American citizens who live outside the United States are increasingly considering renouncing their US citizenship as Washington prepares to roll out FATCA (Foreign Account Tax Compliance Act) on January 1, 2013, says the boss of the world’s largest independent financial advisory firm.
From that date, under the FATCA legislation, the US will require all of its citizens to report their worldwide assets and earnings to the Internal Revenue Service (IRS), regardless of where they live, how long they have lived there, or whether any money is owed. Similarly, foreign financial institutions will also be required to disclose such information of any American clients that they may have.
Nigel Green, chief executive of the deVere Group, affirms: “Over the last six months, we have received a 22 per cent increase in the number of enquiries from American expatriates around the world who tell us that they are considering the drastic step of switching their homeland citizenship to that of their adopted countries.
“The majority of these US expats are being prompted to consider this due to the complexity of the reporting process to the IRS, plus the threats of heavy penalties, including for previous, inadvertent non-compliance.
“This sense of anxiety is compounded by the fact that a growing number of Americans are being left stranded by their foreign financial institutions as all banks and wealth management firms will also have to declare the assets of their American clients - and this process is perceived as too costly and burdensome, meaning many are refusing to deal with US citizens.”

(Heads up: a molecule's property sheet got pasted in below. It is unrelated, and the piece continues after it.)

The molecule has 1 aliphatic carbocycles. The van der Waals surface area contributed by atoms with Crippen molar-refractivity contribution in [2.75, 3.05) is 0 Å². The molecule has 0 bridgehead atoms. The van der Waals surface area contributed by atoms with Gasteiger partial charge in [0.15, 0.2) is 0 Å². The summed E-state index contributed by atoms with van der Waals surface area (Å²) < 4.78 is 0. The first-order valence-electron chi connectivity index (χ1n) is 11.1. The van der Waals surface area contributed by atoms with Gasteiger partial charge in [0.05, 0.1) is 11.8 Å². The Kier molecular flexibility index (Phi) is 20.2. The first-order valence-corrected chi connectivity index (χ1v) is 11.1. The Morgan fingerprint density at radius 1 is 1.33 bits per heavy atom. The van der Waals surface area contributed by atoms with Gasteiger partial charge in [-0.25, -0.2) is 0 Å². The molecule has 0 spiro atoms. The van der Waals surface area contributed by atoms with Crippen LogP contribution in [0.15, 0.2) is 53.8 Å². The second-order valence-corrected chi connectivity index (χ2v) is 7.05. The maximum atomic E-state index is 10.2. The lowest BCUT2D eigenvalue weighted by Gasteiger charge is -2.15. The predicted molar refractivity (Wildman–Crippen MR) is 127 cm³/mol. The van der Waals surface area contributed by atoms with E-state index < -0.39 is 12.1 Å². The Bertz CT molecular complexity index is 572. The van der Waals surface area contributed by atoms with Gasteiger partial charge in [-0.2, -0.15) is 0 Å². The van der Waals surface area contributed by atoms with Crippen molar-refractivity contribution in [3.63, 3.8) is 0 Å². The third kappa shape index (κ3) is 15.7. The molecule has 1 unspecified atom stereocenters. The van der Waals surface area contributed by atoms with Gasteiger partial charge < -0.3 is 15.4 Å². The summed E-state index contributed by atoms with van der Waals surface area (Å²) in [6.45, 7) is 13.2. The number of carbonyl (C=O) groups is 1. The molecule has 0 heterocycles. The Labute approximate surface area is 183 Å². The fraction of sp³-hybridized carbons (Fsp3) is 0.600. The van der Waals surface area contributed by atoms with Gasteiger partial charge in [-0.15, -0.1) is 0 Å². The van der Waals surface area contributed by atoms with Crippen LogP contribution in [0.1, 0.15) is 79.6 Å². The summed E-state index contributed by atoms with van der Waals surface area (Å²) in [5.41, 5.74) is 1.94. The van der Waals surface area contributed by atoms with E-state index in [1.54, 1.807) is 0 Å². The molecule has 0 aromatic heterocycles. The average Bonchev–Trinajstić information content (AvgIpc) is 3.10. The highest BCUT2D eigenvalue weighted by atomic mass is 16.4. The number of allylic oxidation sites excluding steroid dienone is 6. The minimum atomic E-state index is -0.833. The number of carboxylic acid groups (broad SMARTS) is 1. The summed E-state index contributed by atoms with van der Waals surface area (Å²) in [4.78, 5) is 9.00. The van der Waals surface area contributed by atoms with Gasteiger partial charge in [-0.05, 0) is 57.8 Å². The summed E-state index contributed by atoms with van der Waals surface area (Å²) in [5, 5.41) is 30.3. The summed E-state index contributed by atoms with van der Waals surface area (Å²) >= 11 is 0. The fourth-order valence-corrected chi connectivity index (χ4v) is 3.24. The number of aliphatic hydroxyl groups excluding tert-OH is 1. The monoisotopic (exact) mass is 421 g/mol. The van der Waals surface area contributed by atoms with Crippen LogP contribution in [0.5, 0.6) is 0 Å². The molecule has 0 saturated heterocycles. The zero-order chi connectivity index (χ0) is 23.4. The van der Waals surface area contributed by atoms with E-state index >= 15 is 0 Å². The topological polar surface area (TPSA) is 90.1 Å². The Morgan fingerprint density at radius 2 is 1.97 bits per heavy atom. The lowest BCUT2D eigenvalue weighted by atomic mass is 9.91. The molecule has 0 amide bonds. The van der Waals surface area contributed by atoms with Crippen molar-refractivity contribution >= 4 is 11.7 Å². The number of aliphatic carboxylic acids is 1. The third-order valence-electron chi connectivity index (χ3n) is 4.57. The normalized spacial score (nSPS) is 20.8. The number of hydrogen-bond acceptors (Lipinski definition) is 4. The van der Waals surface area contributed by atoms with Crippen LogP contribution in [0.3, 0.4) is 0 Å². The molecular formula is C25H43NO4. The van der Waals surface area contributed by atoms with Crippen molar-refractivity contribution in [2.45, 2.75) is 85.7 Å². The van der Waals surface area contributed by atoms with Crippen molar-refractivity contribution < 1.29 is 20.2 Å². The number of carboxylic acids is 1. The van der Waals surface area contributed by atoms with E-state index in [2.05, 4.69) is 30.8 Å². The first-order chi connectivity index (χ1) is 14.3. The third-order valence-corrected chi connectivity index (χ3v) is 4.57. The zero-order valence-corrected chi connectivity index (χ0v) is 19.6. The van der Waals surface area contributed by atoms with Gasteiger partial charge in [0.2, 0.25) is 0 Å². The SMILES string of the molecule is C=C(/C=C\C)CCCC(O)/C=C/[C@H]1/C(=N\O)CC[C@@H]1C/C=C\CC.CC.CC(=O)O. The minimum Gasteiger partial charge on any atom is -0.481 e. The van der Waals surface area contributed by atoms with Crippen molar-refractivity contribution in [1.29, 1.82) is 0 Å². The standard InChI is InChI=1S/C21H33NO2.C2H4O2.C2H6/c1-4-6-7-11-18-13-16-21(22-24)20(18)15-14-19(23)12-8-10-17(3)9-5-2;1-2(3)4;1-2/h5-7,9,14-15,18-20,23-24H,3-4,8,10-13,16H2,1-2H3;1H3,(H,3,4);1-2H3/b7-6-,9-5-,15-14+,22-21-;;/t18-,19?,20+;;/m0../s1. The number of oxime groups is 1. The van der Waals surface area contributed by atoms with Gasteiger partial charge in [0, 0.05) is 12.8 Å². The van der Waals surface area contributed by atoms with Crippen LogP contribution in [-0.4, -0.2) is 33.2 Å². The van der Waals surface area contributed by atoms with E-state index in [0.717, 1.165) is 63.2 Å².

In addition, he adds, some Americans are being turned down by foreign firms for jobs in which will require signatory authority as those accounts would be subject to FATCA too.
Mr Green concludes: “Renouncing one’s citizenship is, understandably, a hard and often painful decision, so I would urge Americans who may be looking into this to contact an independent financial advisor with experience in expat wealth management. There is a raft of robust, FATCA-compliant options available.”
Officially, almost 1,800 Americans renounced their US citizenship in 2011 – six times more than in 2008. But experts suggest that this figure could be considerably higher as many of those who have renounced do not feature on the US Treasury Department’s lists.